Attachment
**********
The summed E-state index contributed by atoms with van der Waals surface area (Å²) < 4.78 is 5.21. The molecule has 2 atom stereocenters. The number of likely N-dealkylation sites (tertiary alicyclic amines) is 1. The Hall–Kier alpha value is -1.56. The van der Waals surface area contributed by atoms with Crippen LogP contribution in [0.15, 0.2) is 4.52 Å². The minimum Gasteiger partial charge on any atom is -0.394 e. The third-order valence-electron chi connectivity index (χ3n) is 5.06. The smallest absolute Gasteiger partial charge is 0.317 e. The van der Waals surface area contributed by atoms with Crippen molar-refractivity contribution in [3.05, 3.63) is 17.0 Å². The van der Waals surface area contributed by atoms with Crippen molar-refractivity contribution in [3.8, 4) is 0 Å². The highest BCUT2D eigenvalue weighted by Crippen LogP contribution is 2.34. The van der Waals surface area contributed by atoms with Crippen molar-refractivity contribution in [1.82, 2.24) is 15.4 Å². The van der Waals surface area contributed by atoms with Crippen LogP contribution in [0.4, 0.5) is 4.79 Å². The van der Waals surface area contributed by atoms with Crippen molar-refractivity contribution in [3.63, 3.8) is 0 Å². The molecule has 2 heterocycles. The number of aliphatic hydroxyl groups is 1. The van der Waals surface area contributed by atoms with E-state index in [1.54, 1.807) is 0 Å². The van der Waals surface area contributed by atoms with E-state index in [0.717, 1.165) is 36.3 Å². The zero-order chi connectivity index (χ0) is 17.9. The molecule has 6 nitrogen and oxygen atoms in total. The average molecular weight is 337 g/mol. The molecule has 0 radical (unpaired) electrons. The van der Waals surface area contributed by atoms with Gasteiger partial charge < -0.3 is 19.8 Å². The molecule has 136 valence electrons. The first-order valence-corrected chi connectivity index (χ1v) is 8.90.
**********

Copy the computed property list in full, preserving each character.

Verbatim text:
The summed E-state index contributed by atoms with van der Waals surface area (Å²) < 4.78 is 5.21. The molecule has 2 atom stereocenters. The number of likely N-dealkylation sites (tertiary alicyclic amines) is 1. The Hall–Kier alpha value is -1.56. The van der Waals surface area contributed by atoms with Crippen LogP contribution in [0.15, 0.2) is 4.52 Å². The minimum Gasteiger partial charge on any atom is -0.394 e. The third-order valence-electron chi connectivity index (χ3n) is 5.06. The smallest absolute Gasteiger partial charge is 0.317 e. The van der Waals surface area contributed by atoms with Crippen molar-refractivity contribution in [3.05, 3.63) is 17.0 Å². The van der Waals surface area contributed by atoms with Crippen molar-refractivity contribution in [3.8, 4) is 0 Å². The highest BCUT2D eigenvalue weighted by Crippen LogP contribution is 2.34. The van der Waals surface area contributed by atoms with Crippen molar-refractivity contribution in [1.82, 2.24) is 15.4 Å². The van der Waals surface area contributed by atoms with Crippen LogP contribution in [0.4, 0.5) is 4.79 Å². The van der Waals surface area contributed by atoms with Crippen molar-refractivity contribution in [3.63, 3.8) is 0 Å². The molecule has 2 heterocycles. The number of aliphatic hydroxyl groups is 1. The van der Waals surface area contributed by atoms with E-state index in [1.54, 1.807) is 0 Å². The van der Waals surface area contributed by atoms with E-state index in [0.717, 1.165) is 36.3 Å². The zero-order chi connectivity index (χ0) is 17.9. The molecule has 6 nitrogen and oxygen atoms in total. The average molecular weight is 337 g/mol. The molecule has 0 radical (unpaired) electrons. The van der Waals surface area contributed by atoms with Gasteiger partial charge < -0.3 is 19.8 Å². The molecule has 136 valence electrons. The first-order valence-corrected chi connectivity index (χ1v) is 8.90.